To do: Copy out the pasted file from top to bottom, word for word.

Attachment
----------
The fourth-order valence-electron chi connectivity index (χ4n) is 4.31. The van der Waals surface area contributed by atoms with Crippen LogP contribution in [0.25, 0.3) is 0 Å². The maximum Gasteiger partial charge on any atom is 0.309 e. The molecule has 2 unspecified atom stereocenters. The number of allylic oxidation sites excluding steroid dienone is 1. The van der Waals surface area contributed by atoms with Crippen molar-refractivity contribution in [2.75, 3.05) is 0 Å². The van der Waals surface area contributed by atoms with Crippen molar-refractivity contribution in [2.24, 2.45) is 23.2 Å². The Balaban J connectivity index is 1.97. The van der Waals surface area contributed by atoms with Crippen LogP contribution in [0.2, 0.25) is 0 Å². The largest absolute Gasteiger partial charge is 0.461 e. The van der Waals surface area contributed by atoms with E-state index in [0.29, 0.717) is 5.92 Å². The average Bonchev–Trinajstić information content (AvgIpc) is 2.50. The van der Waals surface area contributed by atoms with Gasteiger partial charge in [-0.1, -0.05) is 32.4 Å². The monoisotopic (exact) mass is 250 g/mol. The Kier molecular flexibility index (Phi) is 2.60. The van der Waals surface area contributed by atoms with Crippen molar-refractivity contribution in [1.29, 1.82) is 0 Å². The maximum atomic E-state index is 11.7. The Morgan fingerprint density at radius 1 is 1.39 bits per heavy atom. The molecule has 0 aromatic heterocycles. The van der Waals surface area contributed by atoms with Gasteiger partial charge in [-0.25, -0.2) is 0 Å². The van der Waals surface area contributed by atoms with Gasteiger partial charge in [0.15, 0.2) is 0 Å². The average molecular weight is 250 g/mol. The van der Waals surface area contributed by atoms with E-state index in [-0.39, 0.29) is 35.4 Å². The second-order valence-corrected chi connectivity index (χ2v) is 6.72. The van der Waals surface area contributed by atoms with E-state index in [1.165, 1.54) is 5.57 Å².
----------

The fourth-order valence-electron chi connectivity index (χ4n) is 4.31. The van der Waals surface area contributed by atoms with Crippen LogP contribution in [0.25, 0.3) is 0 Å². The maximum Gasteiger partial charge on any atom is 0.309 e. The molecule has 2 unspecified atom stereocenters. The number of allylic oxidation sites excluding steroid dienone is 1. The van der Waals surface area contributed by atoms with Crippen molar-refractivity contribution in [2.75, 3.05) is 0 Å². The van der Waals surface area contributed by atoms with Crippen molar-refractivity contribution in [2.24, 2.45) is 23.2 Å². The Balaban J connectivity index is 1.97. The van der Waals surface area contributed by atoms with Crippen LogP contribution in [0.2, 0.25) is 0 Å². The largest absolute Gasteiger partial charge is 0.461 e. The van der Waals surface area contributed by atoms with E-state index in [0.29, 0.717) is 5.92 Å². The average Bonchev–Trinajstić information content (AvgIpc) is 2.50. The van der Waals surface area contributed by atoms with Gasteiger partial charge in [-0.1, -0.05) is 32.4 Å². The monoisotopic (exact) mass is 250 g/mol. The Kier molecular flexibility index (Phi) is 2.60. The van der Waals surface area contributed by atoms with Crippen molar-refractivity contribution in [1.29, 1.82) is 0 Å². The maximum atomic E-state index is 11.7. The Morgan fingerprint density at radius 1 is 1.39 bits per heavy atom. The molecule has 0 aromatic heterocycles. The van der Waals surface area contributed by atoms with Gasteiger partial charge in [-0.25, -0.2) is 0 Å². The van der Waals surface area contributed by atoms with Gasteiger partial charge in [0.15, 0.2) is 0 Å². The average molecular weight is 250 g/mol. The van der Waals surface area contributed by atoms with E-state index in [-0.39, 0.29) is 35.4 Å². The second-order valence-corrected chi connectivity index (χ2v) is 6.72. The van der Waals surface area contributed by atoms with E-state index in [1.165, 1.54) is 5.57 Å².